O Frabjous Day!

I would even go so far as to say Callooh, callay.

Last Friday my boss called me in for a meeting with my supervisor. (No, that isn’t the good bit. Be patient!) Having waved a long list at me of what I currently do, and a shorter list of what else they’d like me to start doing, they said that all this really came to more than four days a week, and that they would like me to go back to five days. (Definitely not the good bit.)

Can you guess what I said in reply? If you can’t, go back and have a look at the last quote post. It was like that, except my boss didn’t offer me a pay rise. I handed in my official resignation letter the next working day.
I am leaving the Dreaded Day Job! My Jabberwock is slain!


In the end, after all my dream-drafts, it didn’t actually matter whether or not I crafted the perfect resignation letter. I had other things also on my mind that weekend and the main thing was that it was done. Like organising a wedding: the main thing is that you end up married to the person you love; everything else is just icing.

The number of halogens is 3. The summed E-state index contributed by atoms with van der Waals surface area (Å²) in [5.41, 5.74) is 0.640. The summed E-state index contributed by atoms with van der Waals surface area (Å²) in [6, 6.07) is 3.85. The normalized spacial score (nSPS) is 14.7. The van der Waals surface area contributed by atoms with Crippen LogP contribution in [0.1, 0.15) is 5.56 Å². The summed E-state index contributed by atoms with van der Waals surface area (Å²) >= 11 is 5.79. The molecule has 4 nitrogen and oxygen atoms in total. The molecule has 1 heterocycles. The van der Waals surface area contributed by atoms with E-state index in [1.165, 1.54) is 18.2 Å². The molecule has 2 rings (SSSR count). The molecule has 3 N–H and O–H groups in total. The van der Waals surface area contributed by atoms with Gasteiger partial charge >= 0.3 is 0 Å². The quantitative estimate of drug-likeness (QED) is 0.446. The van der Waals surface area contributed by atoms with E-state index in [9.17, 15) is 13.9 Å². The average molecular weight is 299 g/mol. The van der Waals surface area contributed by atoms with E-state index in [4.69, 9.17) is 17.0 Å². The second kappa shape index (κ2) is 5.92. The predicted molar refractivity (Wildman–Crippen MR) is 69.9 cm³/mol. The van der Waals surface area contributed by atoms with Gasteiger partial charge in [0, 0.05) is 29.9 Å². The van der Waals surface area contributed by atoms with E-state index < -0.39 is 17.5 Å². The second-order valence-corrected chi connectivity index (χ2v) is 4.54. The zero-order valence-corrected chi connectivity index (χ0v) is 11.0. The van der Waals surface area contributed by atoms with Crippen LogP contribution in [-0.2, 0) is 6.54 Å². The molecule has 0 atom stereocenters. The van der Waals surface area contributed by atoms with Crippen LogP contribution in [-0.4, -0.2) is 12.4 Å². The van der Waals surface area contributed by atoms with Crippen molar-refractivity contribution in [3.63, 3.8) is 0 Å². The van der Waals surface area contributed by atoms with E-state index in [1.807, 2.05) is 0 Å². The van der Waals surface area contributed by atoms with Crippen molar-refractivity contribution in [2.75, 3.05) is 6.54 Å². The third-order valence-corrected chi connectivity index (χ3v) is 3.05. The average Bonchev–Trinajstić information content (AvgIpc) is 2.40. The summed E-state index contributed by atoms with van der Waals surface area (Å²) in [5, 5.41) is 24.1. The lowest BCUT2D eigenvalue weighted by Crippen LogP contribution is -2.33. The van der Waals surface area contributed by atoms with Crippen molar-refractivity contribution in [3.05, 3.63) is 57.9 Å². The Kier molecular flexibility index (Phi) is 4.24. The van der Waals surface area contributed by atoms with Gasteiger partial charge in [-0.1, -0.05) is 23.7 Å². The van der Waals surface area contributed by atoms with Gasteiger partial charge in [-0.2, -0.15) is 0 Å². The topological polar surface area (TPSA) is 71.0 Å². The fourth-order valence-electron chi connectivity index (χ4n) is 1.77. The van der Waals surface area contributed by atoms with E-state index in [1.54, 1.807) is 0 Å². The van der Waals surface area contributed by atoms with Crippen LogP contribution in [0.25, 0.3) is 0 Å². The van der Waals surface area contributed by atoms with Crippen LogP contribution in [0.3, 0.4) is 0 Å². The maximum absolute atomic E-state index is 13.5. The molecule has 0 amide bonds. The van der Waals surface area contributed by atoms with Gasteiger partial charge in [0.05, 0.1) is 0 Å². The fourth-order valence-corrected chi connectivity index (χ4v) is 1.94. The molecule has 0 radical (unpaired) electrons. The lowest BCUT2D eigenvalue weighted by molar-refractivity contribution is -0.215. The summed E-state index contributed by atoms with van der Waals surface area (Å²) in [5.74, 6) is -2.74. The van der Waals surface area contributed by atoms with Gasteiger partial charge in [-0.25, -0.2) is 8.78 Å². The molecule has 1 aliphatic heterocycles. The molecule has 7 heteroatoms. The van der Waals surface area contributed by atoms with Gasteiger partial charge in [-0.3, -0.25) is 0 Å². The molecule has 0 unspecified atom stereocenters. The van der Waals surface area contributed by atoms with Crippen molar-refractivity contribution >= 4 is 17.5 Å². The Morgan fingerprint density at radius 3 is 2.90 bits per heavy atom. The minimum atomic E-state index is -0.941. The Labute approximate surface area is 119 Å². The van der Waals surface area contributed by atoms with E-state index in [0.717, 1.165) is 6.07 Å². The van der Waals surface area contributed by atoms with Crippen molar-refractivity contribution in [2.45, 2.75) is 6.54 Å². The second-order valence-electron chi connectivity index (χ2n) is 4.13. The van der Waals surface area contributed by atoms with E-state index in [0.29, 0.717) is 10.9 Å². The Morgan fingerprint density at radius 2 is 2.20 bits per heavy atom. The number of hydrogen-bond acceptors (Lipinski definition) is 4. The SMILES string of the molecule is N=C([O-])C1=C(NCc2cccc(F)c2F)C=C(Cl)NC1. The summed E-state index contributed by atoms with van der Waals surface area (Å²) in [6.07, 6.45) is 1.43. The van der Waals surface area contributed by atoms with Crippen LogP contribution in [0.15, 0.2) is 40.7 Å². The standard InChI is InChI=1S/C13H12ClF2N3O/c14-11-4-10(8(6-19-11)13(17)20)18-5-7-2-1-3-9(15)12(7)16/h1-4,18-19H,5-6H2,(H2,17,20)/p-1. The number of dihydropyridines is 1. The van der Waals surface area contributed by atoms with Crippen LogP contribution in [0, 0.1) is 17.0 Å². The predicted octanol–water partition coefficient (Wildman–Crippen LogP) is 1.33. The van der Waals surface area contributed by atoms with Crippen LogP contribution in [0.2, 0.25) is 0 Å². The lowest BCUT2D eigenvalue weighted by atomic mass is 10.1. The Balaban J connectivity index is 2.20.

Being absurdly happy at giving notice, I was prepared to be generous, and have agreed to stay on til the end of February, doing five day weeks while they train a new person. This means a notice period of seven weeks instead of the usual four, but hey, I bask in a mellow glow. Peace on earth, goodwill to all mankind etc etc.

But, I hear you ask (all right, I don’t, but indulge me here) what are you going to do now? Man does not live on bread alone, but it certainly helps! What new job have you acquired, and are you quite certain you aren’t going from the frying pan to the fire? Better the devil you know etc etc.